hive> ALTER TABLE student SET LOCATION 'hdfs://ns2/user/hive/warehouse/student';
hive> ALTER TABLE student ADD PARTITION (year=1990);
hive> INSERT INTO student PARTITION (year=1990) VALUES (8,'H','CSE');

The above commands would set the location of the partition year 1990 to hdfs://ns2/user/hive/warehouse/student/year=1990 and store the entry with id 8 in this location (as shown in Fig.3).

Fig.3. Partitions in a different Namespace.

Hive partition locations are very dynamic and can change with each new operation. Whenever data is inserted or loaded into a table, if the scheme and authority of the corresponding partition’s location URI does not match the scheme and authority of the table’s location URI, then the partition location is reset to default as per the table’s current location.

In the example above, if after inserting one record in partition year 1990, say we reset the table location to the original namespace NS1. Now when we insert another record, the new record would be stored in NS1 rather than NS2. The partition year 1990's default location would also be updated to point to NS1 (hdfs://ns1/user/hive/warehouse/student/year=1990).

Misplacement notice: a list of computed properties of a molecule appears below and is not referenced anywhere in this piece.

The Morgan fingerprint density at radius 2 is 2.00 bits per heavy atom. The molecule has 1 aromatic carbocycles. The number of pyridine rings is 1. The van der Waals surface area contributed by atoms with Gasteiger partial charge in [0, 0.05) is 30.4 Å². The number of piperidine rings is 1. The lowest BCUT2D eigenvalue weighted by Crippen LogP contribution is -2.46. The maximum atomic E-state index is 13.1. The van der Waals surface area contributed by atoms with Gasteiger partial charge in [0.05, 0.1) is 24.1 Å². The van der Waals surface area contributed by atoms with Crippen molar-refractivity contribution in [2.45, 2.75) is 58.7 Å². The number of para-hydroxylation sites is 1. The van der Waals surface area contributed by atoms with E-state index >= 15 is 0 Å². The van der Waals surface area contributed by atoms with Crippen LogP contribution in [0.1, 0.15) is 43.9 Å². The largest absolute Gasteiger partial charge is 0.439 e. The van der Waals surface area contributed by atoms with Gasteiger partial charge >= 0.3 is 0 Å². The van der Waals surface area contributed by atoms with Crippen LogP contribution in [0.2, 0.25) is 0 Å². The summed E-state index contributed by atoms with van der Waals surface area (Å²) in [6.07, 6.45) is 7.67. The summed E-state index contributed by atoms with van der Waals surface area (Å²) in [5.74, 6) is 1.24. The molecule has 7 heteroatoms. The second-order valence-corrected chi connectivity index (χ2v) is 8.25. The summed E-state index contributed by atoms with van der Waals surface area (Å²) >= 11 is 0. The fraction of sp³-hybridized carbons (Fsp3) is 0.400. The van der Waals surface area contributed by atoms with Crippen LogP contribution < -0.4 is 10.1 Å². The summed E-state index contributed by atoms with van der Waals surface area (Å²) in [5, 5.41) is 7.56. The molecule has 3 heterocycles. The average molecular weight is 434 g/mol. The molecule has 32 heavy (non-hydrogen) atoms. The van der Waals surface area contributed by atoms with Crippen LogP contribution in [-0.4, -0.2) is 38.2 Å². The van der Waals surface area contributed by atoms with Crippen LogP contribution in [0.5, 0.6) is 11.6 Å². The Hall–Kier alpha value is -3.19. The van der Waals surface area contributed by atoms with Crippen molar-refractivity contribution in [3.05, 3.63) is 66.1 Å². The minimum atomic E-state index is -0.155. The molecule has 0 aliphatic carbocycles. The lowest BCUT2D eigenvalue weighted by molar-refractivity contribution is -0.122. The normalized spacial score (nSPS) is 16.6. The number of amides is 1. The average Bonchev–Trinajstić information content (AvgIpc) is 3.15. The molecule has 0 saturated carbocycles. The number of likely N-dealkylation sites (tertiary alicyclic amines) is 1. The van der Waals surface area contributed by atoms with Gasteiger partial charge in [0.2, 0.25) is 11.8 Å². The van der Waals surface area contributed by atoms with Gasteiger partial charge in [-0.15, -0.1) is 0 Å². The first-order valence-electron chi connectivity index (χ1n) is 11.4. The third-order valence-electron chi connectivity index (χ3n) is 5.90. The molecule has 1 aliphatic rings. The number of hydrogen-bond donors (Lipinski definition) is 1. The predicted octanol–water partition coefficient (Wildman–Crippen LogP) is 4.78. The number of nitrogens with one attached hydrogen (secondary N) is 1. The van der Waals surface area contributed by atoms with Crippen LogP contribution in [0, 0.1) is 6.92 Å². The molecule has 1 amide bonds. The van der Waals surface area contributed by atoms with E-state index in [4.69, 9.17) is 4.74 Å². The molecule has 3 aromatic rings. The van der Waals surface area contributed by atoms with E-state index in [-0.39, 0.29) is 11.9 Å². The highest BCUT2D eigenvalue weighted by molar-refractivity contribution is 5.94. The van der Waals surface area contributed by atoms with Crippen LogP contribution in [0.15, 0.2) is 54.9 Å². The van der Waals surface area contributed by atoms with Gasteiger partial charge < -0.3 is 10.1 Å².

hive> ALTER TABLE student SET LOCATION 'hdfs://ns1/user/hive/warehouse/student';
hive> INSERT INTO student PARTITION (year=1990) VALUES (16,'P','CSE');

Fig.4. Partition's location reset to default location under the table folder.

Let’s take another example where a partition’s URI path will be automatically reset to the default path of the table. Say we have an existing partition for year 2018 at location hdfs://ns1/data/hive/student/currentYear/2018. And we execute the following commands:

hive> ALTER TABLE student SET LOCATION 'hdfs://ns2/user/hive/warehouse/student'
hive> INSERT INTO student PARTITION (year=2018) VALUES (24,'X','EEE');

The above commands would alter the location of the partition year 2018 to hdfs://ns2/user/hive/warehouse/student/year=2018. Note that along with the scheme and the authority, the path component of the URI is also reset to the default location.

PARTITIONS VIA VIEWFS

For a federated cluster with ViewFs as the defaultFs, we need not worry about altering the table’s default location every time we do an operation on a partition in a different namespace. We can set a partition’s default location to a different namespace via ViewFs mount points. ViewFs takes care of resolving locations to their respective namespaces. So, partitions can be stored on different namespaces without altering the table’s default location.

SUMMARY

Hive partitions can be stored in different namespaces in a federated cluster. Before performing operations such as inserting or loading data into the partition or altering the partition properties, the location of the table must be updated to point to the namespace corresponding to that partition. The scheme and authority of a partition’s URI are overridden by the scheme and authority of the table’s URI.

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‎03-29-2018 06:53 PM